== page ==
KNOTTS BAKERY v. FREUDENTHALER

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KNOTTS BAKERY v. FREUDENTHALER
1940 OK 493
108 P.2d 540
188 Okla. 321
Case Number: 29222
Decided: 12/17/1940
Supreme Court of Oklahoma

KNOTTS BAKERY et al.
v.
FREUDENTHALER et al.

Syllabus

¶0 WORKMEN'S COMPENSATION--"Accidental injury," as used in statute, given broad and liberal construction.
The term "accidental injury," as used in the Workmen's Compensation Act of this state, must not be given a narrow meaning, but the term is to receive a broad and liberal construction, with a view of compensating injured employees, where the injury results through some accidental means, was unexpected and undesigned, or may be the result of mere mischance or of miscalculation as to the effect of voluntary action. Ward v. Beatrice Creamery Co., 104 Okla. 91, 230 P. 872.

Original proceeding in the Supreme Court by the Knotts Bakery et al. to review an award of the State Industrial Commission in favor of Harold M. Freudenthaler. Award sustained.

Don Anderson, of Oklahoma City, for petitioners.
Mac Q. Williamson, Atty. Gen., for respondents.

PER CURIAM.

¶1 On the 21st day of February, 1939, the respondent filed his first notice of injury and claim for compensation, therein alleging that he sustained an accidental injury on January 15, 1939, when he wrenched his back. On the 14th day of April, 1939, the State Industrial Commission entered its award, which this proceeding is commenced to review, finding that the respondent sustained an accidental injury arising out of and in the course of employment, and ordered temporary total disability to be paid for five weeks and one day.

¶2 The consequent disability is not seriously in dispute, and there is medical evidence of Dr. Ewing which supports the finding that the injury is a result of the lifting of a bucket as testified by the respondent. The hazardous employment is conceded by stipulation. The accidental injury is in dispute.

¶3 Respondent testified that while employed as a mixer in the petitioner's bakery he was carrying a 12-quart water bucket filled with water from the water scales to the mixer; that he set the bucket down and picked it up again, when he felt a catch in his back; that he stood there for five or ten minutes unable to move even his feet; that he sent a man named Smith, who was in the building, for the foreman to come down; that the foreman called Dr. Ewing, who gave him temporary treatment, and respondent was then taken home.

¶4 The issue presented is whether from all of the facts and circumstances there was an accidental injury arising out of and in the course of the employment. Both parties cite and rely upon the language in and comment on the fact situations in the following cases of similar nature: National Biscuit Co. v. Lout, 179 Okla. 259, 65 P.2d 497; Turner v. Ford, 183 Okla. 567, 83 P.2d 844; Oklahoma Leader Co. v. Wells, 147 Okla. 294, 296 P. 751.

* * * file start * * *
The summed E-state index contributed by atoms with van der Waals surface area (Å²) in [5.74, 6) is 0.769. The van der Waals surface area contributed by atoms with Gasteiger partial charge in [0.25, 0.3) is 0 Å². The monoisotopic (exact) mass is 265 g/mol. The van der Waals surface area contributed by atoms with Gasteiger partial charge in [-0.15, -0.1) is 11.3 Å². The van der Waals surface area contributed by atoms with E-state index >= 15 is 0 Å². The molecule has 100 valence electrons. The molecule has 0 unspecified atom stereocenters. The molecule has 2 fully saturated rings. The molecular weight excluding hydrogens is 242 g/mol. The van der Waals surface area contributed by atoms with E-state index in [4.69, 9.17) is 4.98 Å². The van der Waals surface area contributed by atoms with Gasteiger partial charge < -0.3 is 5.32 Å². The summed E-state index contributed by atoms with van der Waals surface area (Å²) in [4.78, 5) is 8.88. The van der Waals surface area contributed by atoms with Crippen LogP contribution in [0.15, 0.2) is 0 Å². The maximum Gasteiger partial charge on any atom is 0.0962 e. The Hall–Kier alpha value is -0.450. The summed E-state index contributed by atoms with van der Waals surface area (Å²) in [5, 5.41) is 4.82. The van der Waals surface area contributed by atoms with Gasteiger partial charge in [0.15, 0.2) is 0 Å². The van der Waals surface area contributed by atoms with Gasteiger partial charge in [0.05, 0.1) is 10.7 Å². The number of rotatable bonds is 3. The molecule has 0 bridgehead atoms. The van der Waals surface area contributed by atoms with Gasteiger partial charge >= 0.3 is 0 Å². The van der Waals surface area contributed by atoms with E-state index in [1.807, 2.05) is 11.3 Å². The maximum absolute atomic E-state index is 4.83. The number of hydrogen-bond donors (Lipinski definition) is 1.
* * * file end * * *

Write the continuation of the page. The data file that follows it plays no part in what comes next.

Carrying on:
¶5 In Oklahoma Leader Co. v. Wells supra, the employee leaned over to pick up a pair of pliers. Am award made in his favor was vacated. In National Biscuit Co. v. Lout, supra, the employee was in the act of stooping to pick up a sack. An award in his favor was vacated. In Turner v. Ford, supra, the employee was pushing a wheelbarrow up an incline. An award in his favor was vacated. We think it must be conceded that by the testimony presented the State Industrial Commission was justified in believing that whatever happened was occasioned by the lifting of the bucket, which weighed 25 pounds. The rule to be applied was aptly stated in National Biscuit Co. v. Lout, supra, wherein we said:

"As we have said in Ward v. Beatrice Creamery Co., 104 Okla. 91, 230 P. 872: 'The term "accidental injury," as used in the Workmen's Compensation Act of this state, must not be given a narrow meaning, but, according to the great weight of English and American authorities, the term is to receive a broad and liberal construction, with a view of compensating injured employees, where the injury results through some accidental means, was unexpected and undesigned, or may be the result of mere mischance or of miscalculation as to the effect of voluntary action.' "

¶6 We have had occasion to consider a number of cases wherein it was claimed the accidental injury resulted from strain occasioned by pulling or lifting. In Evans-Wallower Lead Co. v. Dry, 178 Okla. 48, 61 P.2d 561, this court sustained an award wherein the employee testified that he lifted a lever in adjusting a pulley belt and sprained his back. Other awards sustained are: Indian Territory Illuminating Oil Co. v. Pound, 156 Okla. 101, 9 P.2d 417, where the employee was rolling or lifting casing and sprained his back; Junior & Sooner Oil & Gas Co. v. Pfalzgraf, 164 Okla. 59, 22 P.2d 911, where the employee sprained his right shoulder while pulling a burning car from in front of a gas meter; Eagle-Picher Mining & Smelting Co. v. Linthicum, 168 Okla. 631, 35 P.2d 450, where the employee sprained his back while lifting a loaded ore can in a mine; and Berger v. Reynolds, 139 Okla. 163, 282 P. 143, wherein the employee was setting a telegraph pole and in raising the pole wrenched his back.

¶7 The test in each case must be that which will determine as nearly as possible from a practical standpoint whether there has been an accident which could reasonably cause the injury. The rule has been variously announced. It is the application which is difficult.

¶8 In view of all the facts and circumstances, we hold that there is sufficient evidence to justify the award.

¶9 Award sustained.

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